17 January 2022 - Don't fight the FED




Equity markets fell for a second consecutive week this year as investors are starting to realize that the FED has indeed changed its tone and strategy with respect to interest rates and policy accommodation. A late Friday rally in Technology stocks saved somewhat the day for US markets, which outperformed Europe this time. The Swiss market slumped by 2%, as it is the most negatively correlated to increases of global yields/interest rates among its European peers. On the contrary, the UK’s FTSE100 posted minor weekly gains as the index has a big weight in Energy, Materials and Financials, which are sectors set to benefit from an environment of high inflation, high economic growth and higher rates. The US equity market is closed today (public holiday).


The FED’s President, Mr. Powell, was questioned in the Senate banking committee for his renomination and hinted again that the central bank is most probably raising rates in March. The FED’s Vice President, Mrs. Brainard, also in the same committee was even more hawkish speaking rather aggressively on the need to tackle high inflation. Of course, Mrs. Brainard is the personal pick of President Biden and wanted to leave up to his expectations. What worries markets is that we have quickly moved from a scenario of 1-2 interest rate increases in 2022, to a growing consensus for a minimum of 4. JPMorgan’s CEO mentioned that he would not be surprised with 6 or 7 interest rate hikes.


The December US inflation was announced at the highest level since 1982, but at 7% it was actually slightly better than expectations. December US Retail Sales slumped by 1.9%, vs expectations for zero growth. This figure gave some hope to investors in growth sectors, such as technology, which fare much better in an environment of slower economic growth that the economy might slow down and there will be less need for higher interest rates. One should point out, however, that consumers had done most of their holiday shopping already in November, as there were fears and warnings by companies that there will be shortages due to supply chain issues.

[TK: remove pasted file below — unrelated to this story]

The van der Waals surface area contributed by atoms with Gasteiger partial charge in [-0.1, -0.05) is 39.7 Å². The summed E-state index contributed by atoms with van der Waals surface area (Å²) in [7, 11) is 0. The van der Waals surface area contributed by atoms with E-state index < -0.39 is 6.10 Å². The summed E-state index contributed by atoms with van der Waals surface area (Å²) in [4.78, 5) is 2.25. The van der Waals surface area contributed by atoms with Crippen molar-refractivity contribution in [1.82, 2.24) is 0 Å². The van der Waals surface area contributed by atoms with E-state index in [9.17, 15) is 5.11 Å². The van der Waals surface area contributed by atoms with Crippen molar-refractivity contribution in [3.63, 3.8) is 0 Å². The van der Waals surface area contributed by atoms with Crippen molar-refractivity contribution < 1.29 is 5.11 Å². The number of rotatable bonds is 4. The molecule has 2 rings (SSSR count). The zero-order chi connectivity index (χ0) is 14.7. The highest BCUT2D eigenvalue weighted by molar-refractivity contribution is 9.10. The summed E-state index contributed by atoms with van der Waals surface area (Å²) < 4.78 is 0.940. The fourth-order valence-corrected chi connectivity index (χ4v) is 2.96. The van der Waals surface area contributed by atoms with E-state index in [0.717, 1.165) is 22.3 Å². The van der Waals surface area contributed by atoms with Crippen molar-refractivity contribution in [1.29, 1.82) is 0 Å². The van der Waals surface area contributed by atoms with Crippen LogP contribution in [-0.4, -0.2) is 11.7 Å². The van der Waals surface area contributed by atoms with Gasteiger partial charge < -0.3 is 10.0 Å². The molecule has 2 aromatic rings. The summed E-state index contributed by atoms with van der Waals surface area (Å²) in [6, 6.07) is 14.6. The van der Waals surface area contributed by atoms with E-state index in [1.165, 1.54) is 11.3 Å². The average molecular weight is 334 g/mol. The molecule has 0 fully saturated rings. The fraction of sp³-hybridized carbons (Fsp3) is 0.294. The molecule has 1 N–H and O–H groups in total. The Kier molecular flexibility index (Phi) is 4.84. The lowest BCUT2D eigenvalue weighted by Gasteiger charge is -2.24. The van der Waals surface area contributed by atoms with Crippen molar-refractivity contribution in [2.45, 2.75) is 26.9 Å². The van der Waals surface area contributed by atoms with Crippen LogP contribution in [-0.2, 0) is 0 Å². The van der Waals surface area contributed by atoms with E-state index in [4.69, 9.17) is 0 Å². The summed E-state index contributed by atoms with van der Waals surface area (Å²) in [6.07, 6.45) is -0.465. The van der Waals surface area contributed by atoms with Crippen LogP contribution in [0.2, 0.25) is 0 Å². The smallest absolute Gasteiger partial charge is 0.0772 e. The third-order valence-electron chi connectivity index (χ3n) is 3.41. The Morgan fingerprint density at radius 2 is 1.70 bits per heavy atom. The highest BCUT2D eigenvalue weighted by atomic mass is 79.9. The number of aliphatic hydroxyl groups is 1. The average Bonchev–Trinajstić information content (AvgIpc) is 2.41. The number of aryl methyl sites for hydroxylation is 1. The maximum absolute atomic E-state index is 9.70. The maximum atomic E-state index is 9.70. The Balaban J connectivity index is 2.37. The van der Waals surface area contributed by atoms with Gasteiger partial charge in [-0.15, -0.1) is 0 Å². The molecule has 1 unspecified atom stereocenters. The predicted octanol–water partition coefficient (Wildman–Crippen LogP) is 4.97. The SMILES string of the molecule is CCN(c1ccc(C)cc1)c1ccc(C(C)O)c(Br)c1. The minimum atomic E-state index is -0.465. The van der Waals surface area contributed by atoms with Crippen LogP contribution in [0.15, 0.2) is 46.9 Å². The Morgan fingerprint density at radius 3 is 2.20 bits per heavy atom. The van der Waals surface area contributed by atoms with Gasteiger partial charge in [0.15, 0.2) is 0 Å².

China’s 4th quarter GDP was announced at 4.0%, better than expected (3.3%), but still the lowest growth since 2020. More importantly the central bank cut one of its key medium-term interest rates by 10bps, in a sign that the authorities will engage in a looser monetary policy this year.


Government bond yields traded in tight ranges, but the bias on the upside remains, The US 10-year Treasury yield is close to 1.8%, while the German equivalent is making attempts to turn positive for the first time since 2019.


The USD sold-off, as investors are watching US inflation continue rising to 40-year highs. The EURUSD approached 1.1500 but settled towards 1.430 at the end of the week.


Gold managed to break above 1800$, but the move did not continue higher. The metal is trading close to 1820$. Oil prices however are continuing their rally higher, with Crude Oil approaching again the previous high at 85$, the highest since 2014.


The Q4 corporate earning season is under way. The first US major banks reported better than expected profits, but most of them provided guidance for 2022 which included higher wage expenses, which will “eatup” their profit margins. The market reacted with a drop of about 4-5% for their shares, as guidance for this year is fundamental for the current, rather stretched valuations.



Charts of the Week


What a difference the Omicron variant has made, and hopes are rising that this could be the end of the pandemic and potentially Covid19 becoming endemic. The blue line represents the global cases of the virus, which since the end of November have risen in almost a vertical line. This tsunami of the virus spread, however, has not led to any spike in deaths (red line), which on the contrary is falling to lows last seen one year ago. The South African experience showed that the Omicron variant has an explosive rate of contagion, which peaked after 3-4 weeks, but produces mild symptoms, and does not “flood” the hospitals. The UK is following a similar pattern, and most European countries as well as the US should find their own peak of cases within the next 7-10 days, if this pattern proves to be correct. The end of this explosive phase could be close.


The US inflation in December hit a new 40 year high. Admittedly, there are items in the inflation calculation which could start moving lower in price in the coming months: For example, oil prices as we are exiting the winter season and and used cars prices, as supply chain issues are being worked out and consumers finally can access new models. Still, however one can argue that the extended period of extra low inflation of the 2010-2020 period (see red dotted rectangle) could be a thing of the past and we could return to regimes of inflation ranging between 2-3%, as was the case in the previous 20 years or so. In that scenario, central banks will have to move fast away from zero or negative interest rates and employ monetary policies that are more aligned with such levels of inflation and above-average economic growth. Implications on asset classes can be profound.



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